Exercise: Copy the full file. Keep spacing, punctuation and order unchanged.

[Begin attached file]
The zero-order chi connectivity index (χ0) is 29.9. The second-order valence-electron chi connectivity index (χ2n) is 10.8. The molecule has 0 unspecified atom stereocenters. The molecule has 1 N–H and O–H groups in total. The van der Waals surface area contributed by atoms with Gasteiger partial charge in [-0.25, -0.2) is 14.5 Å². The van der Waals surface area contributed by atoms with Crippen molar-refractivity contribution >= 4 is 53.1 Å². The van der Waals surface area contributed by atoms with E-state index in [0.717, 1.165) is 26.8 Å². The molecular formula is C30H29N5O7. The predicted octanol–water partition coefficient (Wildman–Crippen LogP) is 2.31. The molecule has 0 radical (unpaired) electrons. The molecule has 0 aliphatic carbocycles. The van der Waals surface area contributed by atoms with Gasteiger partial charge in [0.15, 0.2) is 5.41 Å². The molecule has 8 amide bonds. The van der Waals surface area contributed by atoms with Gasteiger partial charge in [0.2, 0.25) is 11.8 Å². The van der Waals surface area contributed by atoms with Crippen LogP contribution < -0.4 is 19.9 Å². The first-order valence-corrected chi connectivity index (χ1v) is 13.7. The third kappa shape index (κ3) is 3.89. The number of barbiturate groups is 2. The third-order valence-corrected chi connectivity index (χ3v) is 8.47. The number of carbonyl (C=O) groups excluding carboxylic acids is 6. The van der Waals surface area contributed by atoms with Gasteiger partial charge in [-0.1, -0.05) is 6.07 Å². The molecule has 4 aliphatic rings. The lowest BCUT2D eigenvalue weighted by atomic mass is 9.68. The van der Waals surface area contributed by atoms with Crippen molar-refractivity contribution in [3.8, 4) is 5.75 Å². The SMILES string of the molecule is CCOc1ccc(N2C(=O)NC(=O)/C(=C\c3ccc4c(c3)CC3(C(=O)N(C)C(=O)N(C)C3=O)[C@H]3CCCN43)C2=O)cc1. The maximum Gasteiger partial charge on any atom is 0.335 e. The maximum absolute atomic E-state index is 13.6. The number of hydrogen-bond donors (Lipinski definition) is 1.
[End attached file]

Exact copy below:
The zero-order chi connectivity index (χ0) is 29.9. The second-order valence-electron chi connectivity index (χ2n) is 10.8. The molecule has 0 unspecified atom stereocenters. The molecule has 1 N–H and O–H groups in total. The van der Waals surface area contributed by atoms with Gasteiger partial charge in [-0.25, -0.2) is 14.5 Å². The van der Waals surface area contributed by atoms with Crippen molar-refractivity contribution >= 4 is 53.1 Å². The van der Waals surface area contributed by atoms with E-state index in [0.717, 1.165) is 26.8 Å². The molecular formula is C30H29N5O7. The predicted octanol–water partition coefficient (Wildman–Crippen LogP) is 2.31. The molecule has 0 radical (unpaired) electrons. The molecule has 0 aliphatic carbocycles. The van der Waals surface area contributed by atoms with Gasteiger partial charge in [0.15, 0.2) is 5.41 Å². The molecule has 8 amide bonds. The van der Waals surface area contributed by atoms with Gasteiger partial charge in [0.2, 0.25) is 11.8 Å². The van der Waals surface area contributed by atoms with Crippen LogP contribution < -0.4 is 19.9 Å². The first-order valence-corrected chi connectivity index (χ1v) is 13.7. The third kappa shape index (κ3) is 3.89. The number of barbiturate groups is 2. The third-order valence-corrected chi connectivity index (χ3v) is 8.47. The number of carbonyl (C=O) groups excluding carboxylic acids is 6. The van der Waals surface area contributed by atoms with Gasteiger partial charge in [-0.1, -0.05) is 6.07 Å². The molecule has 4 aliphatic rings. The lowest BCUT2D eigenvalue weighted by atomic mass is 9.68. The van der Waals surface area contributed by atoms with Crippen molar-refractivity contribution in [3.8, 4) is 5.75 Å². The SMILES string of the molecule is CCOc1ccc(N2C(=O)NC(=O)/C(=C\c3ccc4c(c3)CC3(C(=O)N(C)C(=O)N(C)C3=O)[C@H]3CCCN43)C2=O)cc1. The maximum Gasteiger partial charge on any atom is 0.335 e. The maximum absolute atomic E-state index is 13.6. The number of hydrogen-bond donors (Lipinski definition) is 1.